Empowerment Fund update: Building a sense of purpose

At the beginning of August we launched our Empowerment Fund in the next step of our Aid with Dignity model: building self-sufficiency.

Twelve families were selected to receive financial support of up to €1,000 to help them create a business or social activity.

We’ve just carried out a comprehensive review of the businesses to see how they are getting along. Of the 12 activities we originally supported:

– Five activities are thriving (Dairy, Syrian shop, Restaurant, English teaching, Fragrance manufacture)
– One activity was successful and the loan fully repaid (chicken retailer)
– Three activities failed because of personal difficulties (Bike hire, Clothes designer, Mini-market)
– Three activities did not get started but we are still seeing how we can help (Car wash, Sandwich shop, Travelling sales)

We are pretty pleased with this outcome. So, with a few important changes, we will be continuing with the Empowerment Fund. We have already added another four new activities to this first batch: a mini market, bakery, chicken seller and pie-maker.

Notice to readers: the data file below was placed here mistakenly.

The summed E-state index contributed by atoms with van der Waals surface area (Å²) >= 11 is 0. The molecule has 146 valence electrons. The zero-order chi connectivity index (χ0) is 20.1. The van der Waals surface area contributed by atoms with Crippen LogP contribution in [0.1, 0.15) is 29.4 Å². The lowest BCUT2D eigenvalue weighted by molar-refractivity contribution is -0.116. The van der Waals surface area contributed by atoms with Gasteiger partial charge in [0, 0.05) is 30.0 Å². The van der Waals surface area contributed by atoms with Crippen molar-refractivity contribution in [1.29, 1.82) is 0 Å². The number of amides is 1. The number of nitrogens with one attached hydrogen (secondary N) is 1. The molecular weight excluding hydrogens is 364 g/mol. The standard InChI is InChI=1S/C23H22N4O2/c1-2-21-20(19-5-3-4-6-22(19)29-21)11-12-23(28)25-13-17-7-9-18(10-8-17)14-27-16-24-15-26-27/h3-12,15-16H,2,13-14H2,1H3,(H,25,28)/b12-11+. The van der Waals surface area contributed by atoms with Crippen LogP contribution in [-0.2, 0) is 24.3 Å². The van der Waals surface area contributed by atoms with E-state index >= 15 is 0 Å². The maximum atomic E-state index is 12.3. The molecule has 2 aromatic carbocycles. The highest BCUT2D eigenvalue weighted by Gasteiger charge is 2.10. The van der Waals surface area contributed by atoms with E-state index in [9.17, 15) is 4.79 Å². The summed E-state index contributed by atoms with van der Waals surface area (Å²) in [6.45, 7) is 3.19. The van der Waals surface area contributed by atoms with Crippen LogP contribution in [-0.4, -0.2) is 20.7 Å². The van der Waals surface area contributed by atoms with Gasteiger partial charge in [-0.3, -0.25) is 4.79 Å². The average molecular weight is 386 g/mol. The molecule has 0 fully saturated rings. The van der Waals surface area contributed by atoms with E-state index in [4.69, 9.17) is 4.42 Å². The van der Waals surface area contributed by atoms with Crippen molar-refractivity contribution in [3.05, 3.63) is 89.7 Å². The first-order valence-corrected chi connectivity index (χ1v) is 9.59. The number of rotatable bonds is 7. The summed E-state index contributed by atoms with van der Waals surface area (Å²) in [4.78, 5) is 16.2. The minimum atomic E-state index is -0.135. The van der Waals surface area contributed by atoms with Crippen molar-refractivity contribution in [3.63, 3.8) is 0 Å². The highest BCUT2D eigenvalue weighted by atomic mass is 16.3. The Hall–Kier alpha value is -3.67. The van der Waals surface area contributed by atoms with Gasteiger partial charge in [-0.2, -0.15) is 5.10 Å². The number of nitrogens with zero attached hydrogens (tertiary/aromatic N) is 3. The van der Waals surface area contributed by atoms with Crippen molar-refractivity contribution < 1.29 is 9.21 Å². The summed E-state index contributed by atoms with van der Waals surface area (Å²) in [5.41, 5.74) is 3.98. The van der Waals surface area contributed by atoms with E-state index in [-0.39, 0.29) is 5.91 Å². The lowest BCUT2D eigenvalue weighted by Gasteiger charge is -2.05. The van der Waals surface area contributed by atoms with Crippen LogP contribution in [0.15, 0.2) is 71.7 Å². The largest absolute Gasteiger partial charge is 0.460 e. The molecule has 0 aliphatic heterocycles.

All the current projects are now listed here.

We deliberately limited this first cohort to 12 activities so that we could get this important new development right. So how well has it done and what have we learnt?

Building self-sufficiency

No-one wants to survive on charity and nor is it sustainable so this was the most important objective for us. There is some way to go before these activities can lead to self-sufficiency but the foundations are certainly there.

Even at this early stage it has enabled families to pay for small treats previously denied to the kids or cover large costs such as travel to Athens.

One thing we did underestimate was the amount of support that some families needed in the early stages to help with finance and marketing. Amal (English teacher) is offering a fantastic service but needed help to fix a regular timetable. Ousam (bike hire) needed help to fix pricing. Abdul (sandwich shop) needed help with getting started. They all needed some intervention support.

From 12 November, volunteer Paula will be acting as full time Empowerment Fund support worker until January and then trustee Bea will take over.

Improving mental health

We always thought that having an activity would be a benefit but what is becoming clear is that the impact on mental health is probably the most important factor and most important area we need to focus on.

Unable to work and living on the breadline, many people are frustrated and bored with no clear end to their stay. This would take a psychological toll on anyone.

Having a sense of purpose and an activity is just as important as financial gain.

These activities have given people something to do, something to make plans for and something to take pride in. As Yasmin’s husband Ahmed said (restaurant) “Relaxation is a lot sweeter now”. It is fantastic to see families working together. And it must be a huge benefit for children to see their parents working.